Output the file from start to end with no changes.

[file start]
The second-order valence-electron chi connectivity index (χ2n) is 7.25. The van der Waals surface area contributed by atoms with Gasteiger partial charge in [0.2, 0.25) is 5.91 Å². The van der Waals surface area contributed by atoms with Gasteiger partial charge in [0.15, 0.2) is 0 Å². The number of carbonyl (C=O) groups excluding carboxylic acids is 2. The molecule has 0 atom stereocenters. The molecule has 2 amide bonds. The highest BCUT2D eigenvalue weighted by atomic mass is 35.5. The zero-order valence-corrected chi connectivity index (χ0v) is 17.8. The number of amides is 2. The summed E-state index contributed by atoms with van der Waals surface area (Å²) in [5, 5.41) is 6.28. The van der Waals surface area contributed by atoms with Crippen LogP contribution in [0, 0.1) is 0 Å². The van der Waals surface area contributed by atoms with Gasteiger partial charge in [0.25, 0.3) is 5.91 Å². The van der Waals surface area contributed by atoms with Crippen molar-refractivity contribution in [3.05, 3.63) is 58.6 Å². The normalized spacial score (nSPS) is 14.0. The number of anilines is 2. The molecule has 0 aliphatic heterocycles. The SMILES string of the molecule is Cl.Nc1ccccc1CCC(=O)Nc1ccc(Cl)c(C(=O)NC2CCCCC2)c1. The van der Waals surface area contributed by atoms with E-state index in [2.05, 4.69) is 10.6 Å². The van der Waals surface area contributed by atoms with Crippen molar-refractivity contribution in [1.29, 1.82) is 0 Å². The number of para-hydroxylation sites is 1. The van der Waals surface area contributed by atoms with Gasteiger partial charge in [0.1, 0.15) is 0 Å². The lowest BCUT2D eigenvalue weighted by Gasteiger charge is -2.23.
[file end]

The second-order valence-electron chi connectivity index (χ2n) is 7.25. The van der Waals surface area contributed by atoms with Gasteiger partial charge in [0.2, 0.25) is 5.91 Å². The van der Waals surface area contributed by atoms with Gasteiger partial charge in [0.15, 0.2) is 0 Å². The number of carbonyl (C=O) groups excluding carboxylic acids is 2. The molecule has 0 atom stereocenters. The molecule has 2 amide bonds. The highest BCUT2D eigenvalue weighted by atomic mass is 35.5. The zero-order valence-corrected chi connectivity index (χ0v) is 17.8. The number of amides is 2. The summed E-state index contributed by atoms with van der Waals surface area (Å²) in [5, 5.41) is 6.28. The van der Waals surface area contributed by atoms with Crippen LogP contribution in [0, 0.1) is 0 Å². The van der Waals surface area contributed by atoms with Gasteiger partial charge in [0.25, 0.3) is 5.91 Å². The van der Waals surface area contributed by atoms with Crippen molar-refractivity contribution in [3.05, 3.63) is 58.6 Å². The normalized spacial score (nSPS) is 14.0. The number of anilines is 2. The molecule has 0 aliphatic heterocycles. The SMILES string of the molecule is Cl.Nc1ccccc1CCC(=O)Nc1ccc(Cl)c(C(=O)NC2CCCCC2)c1. The van der Waals surface area contributed by atoms with E-state index in [2.05, 4.69) is 10.6 Å². The van der Waals surface area contributed by atoms with Crippen molar-refractivity contribution in [1.29, 1.82) is 0 Å². The number of para-hydroxylation sites is 1. The van der Waals surface area contributed by atoms with Gasteiger partial charge in [0.1, 0.15) is 0 Å². The lowest BCUT2D eigenvalue weighted by Gasteiger charge is -2.23.